More governors issue coronavirus restrictions ahead of Thanksgiving amid calls to downsize gatherings

Minnesota Gov. Tim Walz mostly banned social gatherings where people from different households are together

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More governors across the country are issuing severe coronavirus restrictions as cases continue to increase ahead of Thanksgiving and officials are advising people to cancel their usual celebrations.

The new spate of rules and restrictions comes after several other states over the weekend issued some of the most stringent measures yet during the pandemic over concerns about surging cases and strained hospital capacity. Among the harshest -- Oregan banned indoor gatherings larger than six people from more than two households and Michigan limited gatherings, including Thanksgiving, to just two households. 

Those states on Wednesday were joined by Kentucky, Minnesota and Kansas, which issued new restrictions, and in the cases of Minnesota and Kentucky would also severely alter many families' Thanksgiving traditions. 

Democrat Minnesota Gov. Tim Walz, as he announced more coronavirus restrictions Wednesday, urged people not to celebrate Thanksgiving together or to have friends or family come to their homes. 

"What's really hard about this is it's some of the places that are most important to us, mainly being your home," Walz said as he detailed a four-week long order. "To invite a friend over or a brother-in-law to watch the Vikings play the Bears is one of the riskiest things we can do right now. It seems too easy and it doesn't seem like that's a big deal but that would be a big risk."


Walz added: "I heard a nurse the other day who was with me and she said 'please stay home over Thanksgiving so you're not celebrating with me in the emergency room.'"

The newly announced Minnesota restrictions put a blanket ban on social gatherings even more restrictive than the rules in Oregon or Michigan. 

"Except as specifically permitted in this Executive Order, social gatherings are prohibited," the Walz executive order says. "Social gatherings are groups of individuals, who are not members of the same household, congregated together for a common or coordinated social, community, or leisure purpose—even if social distancing can be maintained. This prohibition includes indoor and outdoor gatherings, planned and spontaneous gatherings, and public and private gatherings."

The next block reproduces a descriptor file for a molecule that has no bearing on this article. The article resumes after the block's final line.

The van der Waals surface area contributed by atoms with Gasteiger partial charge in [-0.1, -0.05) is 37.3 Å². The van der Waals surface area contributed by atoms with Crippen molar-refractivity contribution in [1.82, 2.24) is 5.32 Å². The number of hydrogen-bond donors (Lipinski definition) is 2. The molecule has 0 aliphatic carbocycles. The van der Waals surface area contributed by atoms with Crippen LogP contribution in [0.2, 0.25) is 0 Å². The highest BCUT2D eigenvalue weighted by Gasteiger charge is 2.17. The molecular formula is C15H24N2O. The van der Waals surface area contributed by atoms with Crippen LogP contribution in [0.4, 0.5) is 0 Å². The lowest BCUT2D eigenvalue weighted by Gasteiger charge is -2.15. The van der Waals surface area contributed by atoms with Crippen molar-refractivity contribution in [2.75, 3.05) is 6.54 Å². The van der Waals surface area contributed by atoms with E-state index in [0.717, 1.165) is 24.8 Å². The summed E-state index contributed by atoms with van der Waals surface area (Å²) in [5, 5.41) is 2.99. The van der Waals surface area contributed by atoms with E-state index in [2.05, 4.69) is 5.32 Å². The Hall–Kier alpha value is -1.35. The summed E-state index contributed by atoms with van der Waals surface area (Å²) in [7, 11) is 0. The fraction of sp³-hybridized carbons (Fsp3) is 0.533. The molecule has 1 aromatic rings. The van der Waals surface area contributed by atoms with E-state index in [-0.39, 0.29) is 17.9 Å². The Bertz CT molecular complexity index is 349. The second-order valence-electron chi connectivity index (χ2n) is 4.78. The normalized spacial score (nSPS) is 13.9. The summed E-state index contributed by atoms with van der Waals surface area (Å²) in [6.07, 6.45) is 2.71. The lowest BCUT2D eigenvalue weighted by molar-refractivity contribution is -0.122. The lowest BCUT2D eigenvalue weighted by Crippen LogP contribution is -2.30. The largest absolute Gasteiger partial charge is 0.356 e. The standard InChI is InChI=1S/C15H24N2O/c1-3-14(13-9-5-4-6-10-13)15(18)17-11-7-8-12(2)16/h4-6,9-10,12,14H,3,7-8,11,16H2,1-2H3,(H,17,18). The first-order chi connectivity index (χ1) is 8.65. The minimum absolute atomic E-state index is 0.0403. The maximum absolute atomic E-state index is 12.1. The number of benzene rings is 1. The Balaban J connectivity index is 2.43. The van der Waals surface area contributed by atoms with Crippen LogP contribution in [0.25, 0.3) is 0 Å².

This ban includes "outdoor recreational activities where they will come into close proximity with others from different households." Still allowed, according to the order, are hunting, fishing, boating, golf and similar sports. Sports like soccer and basketball, according to the order, may only be played by individuals within the same household. 

The Walz order takes effect on Friday and also issues closures for restaurants, bars and other similar public establishments. Also banned are events like birthday parties as well as gatherings after funerals, weddings and religious services, which in themselves must comply with the state’s strict guidelines.


Democrat Kentucky Gov. Andy Beshear on Wednesday also issued his own strict lockdown, limiting social gatherings to a maximum of eight people from two households. Beshear's order also bans indoor dining, caps capacity at places like theaters and wedding venues and requires companies to mandate that all employees capable of working from home do so.